- DO claim a second principal residence exemption for the years prior to 1982 if your spouse was the sole owner of another residence or cottage.
- DO consider selling a remainder interest in the cottage sooner, keeping a life interest for you and your spouse. This maximizes the use of the principal residence exemption on your home.
- DON’T sell your home without first consulting your lawyer and accountant and deciding whether your home or your cottage should be your principal residence. If you sell your home and don’t declare any capital gain, you are deemed to use the principal residence exemption on your home first.
I recently had a file where the clients owned their home plus a vacation condo in Arizona. The home was built in 1990 and had two additions, total cost of $200,000. They planned to sell it in 2014 for $300,000, a gain of $100,000. They had also bought a condo in Arizona in 2011 for $200,000 and anticipated selling it for $400,000 in 2015. The condo has greater gain so they should claim the years 2012, 2013, 2014 and 2015 with the condo as their principal residence and pay no capital gains tax on the condo. All the years prior to and including 2011 can still be used on their home, which works out to 92 per cent of the gain on their house being exempt:
2011 – 1990 + 1 = 22 = 92% Exempt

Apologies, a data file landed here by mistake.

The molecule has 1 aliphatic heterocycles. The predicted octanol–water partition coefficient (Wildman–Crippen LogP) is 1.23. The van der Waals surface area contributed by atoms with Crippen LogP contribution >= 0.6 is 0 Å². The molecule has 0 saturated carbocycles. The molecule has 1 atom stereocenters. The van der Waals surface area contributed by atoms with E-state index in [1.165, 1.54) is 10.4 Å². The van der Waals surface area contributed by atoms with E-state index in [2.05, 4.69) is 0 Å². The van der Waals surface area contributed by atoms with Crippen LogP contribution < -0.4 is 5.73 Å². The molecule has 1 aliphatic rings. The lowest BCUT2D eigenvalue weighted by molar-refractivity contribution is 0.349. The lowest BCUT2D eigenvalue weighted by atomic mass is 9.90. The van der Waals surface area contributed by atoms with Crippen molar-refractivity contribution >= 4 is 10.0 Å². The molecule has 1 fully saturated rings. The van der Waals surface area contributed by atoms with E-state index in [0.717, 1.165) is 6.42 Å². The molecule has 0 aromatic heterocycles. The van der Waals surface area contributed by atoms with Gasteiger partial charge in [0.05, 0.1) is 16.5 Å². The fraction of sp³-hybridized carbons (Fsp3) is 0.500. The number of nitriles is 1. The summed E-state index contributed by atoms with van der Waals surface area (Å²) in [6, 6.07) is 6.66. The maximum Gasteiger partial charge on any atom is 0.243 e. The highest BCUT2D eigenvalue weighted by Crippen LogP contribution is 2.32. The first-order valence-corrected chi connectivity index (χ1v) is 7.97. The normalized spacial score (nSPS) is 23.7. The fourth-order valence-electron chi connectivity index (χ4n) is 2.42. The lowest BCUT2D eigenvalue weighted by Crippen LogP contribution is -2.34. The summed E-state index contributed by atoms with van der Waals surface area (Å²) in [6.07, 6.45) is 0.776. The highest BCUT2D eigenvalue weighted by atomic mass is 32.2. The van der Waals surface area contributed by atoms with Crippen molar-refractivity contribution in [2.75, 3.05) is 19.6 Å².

2014 – 1990 24
If the client had sold their home in 2014 and not reported the gain, they would have to pay taxes of $100,000 when they sell their condo in 2015. Capital gains are currently 50 per cent taxable, so the $200,000 of gain x 50 per cent equals $100,000 x their marginal tax rate in 2015.
- DO make sure your will is updated regularly and reflects your cottage succession plan. The law relating to testamentary trusts is dramatically changing. The new rules will come into force in 2015 and will be discussed in a future issue of The Cottager.
- DO consult a lawyer knowledgeable in cottage succession planning issues. It will make your decisions easier and less stressful, and will promote family harmony.
Mona Brown has been practising farm and cottage succession planning for 36 years, and recently achieved her tax and estate practitioner’s designation. She and her husband own a farm and a cottage. She practises at Brown & Associates Law Office in Carman, Man. (www.brownlawoffice.org).